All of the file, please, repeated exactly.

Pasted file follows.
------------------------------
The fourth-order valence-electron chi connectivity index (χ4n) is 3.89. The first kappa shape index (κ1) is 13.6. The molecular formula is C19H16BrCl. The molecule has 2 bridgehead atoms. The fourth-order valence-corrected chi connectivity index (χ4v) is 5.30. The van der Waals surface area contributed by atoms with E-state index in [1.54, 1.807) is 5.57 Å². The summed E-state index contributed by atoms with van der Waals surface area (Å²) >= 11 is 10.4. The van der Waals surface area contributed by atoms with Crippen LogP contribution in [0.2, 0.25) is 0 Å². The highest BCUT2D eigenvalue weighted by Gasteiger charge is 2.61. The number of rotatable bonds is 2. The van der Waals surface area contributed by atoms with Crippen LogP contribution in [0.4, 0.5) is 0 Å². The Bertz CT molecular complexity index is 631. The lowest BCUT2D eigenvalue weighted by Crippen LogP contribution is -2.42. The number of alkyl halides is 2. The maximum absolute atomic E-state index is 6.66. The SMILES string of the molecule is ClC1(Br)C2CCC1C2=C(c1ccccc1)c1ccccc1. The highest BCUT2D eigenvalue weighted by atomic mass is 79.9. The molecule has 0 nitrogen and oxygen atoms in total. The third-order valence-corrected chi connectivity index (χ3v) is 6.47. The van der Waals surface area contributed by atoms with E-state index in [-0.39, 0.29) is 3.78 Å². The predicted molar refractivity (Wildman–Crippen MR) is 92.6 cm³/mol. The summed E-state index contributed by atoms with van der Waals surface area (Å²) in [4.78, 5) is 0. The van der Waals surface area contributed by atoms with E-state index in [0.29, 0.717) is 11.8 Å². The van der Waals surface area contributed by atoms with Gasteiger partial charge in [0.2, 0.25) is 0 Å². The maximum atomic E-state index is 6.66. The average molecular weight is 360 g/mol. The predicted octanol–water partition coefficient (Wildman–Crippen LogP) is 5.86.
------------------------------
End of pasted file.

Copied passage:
The fourth-order valence-electron chi connectivity index (χ4n) is 3.89. The first kappa shape index (κ1) is 13.6. The molecular formula is C19H16BrCl. The molecule has 2 bridgehead atoms. The fourth-order valence-corrected chi connectivity index (χ4v) is 5.30. The van der Waals surface area contributed by atoms with E-state index in [1.54, 1.807) is 5.57 Å². The summed E-state index contributed by atoms with van der Waals surface area (Å²) >= 11 is 10.4. The van der Waals surface area contributed by atoms with Crippen LogP contribution in [0.2, 0.25) is 0 Å². The highest BCUT2D eigenvalue weighted by Gasteiger charge is 2.61. The number of rotatable bonds is 2. The van der Waals surface area contributed by atoms with Crippen LogP contribution in [0.4, 0.5) is 0 Å². The Bertz CT molecular complexity index is 631. The lowest BCUT2D eigenvalue weighted by Crippen LogP contribution is -2.42. The number of alkyl halides is 2. The maximum absolute atomic E-state index is 6.66. The SMILES string of the molecule is ClC1(Br)C2CCC1C2=C(c1ccccc1)c1ccccc1. The highest BCUT2D eigenvalue weighted by atomic mass is 79.9. The molecule has 0 nitrogen and oxygen atoms in total. The third-order valence-corrected chi connectivity index (χ3v) is 6.47. The van der Waals surface area contributed by atoms with E-state index in [-0.39, 0.29) is 3.78 Å². The predicted molar refractivity (Wildman–Crippen MR) is 92.6 cm³/mol. The summed E-state index contributed by atoms with van der Waals surface area (Å²) in [4.78, 5) is 0. The van der Waals surface area contributed by atoms with E-state index in [0.29, 0.717) is 11.8 Å². The van der Waals surface area contributed by atoms with Gasteiger partial charge in [0.2, 0.25) is 0 Å². The maximum atomic E-state index is 6.66. The average molecular weight is 360 g/mol. The predicted octanol–water partition coefficient (Wildman–Crippen LogP) is 5.86.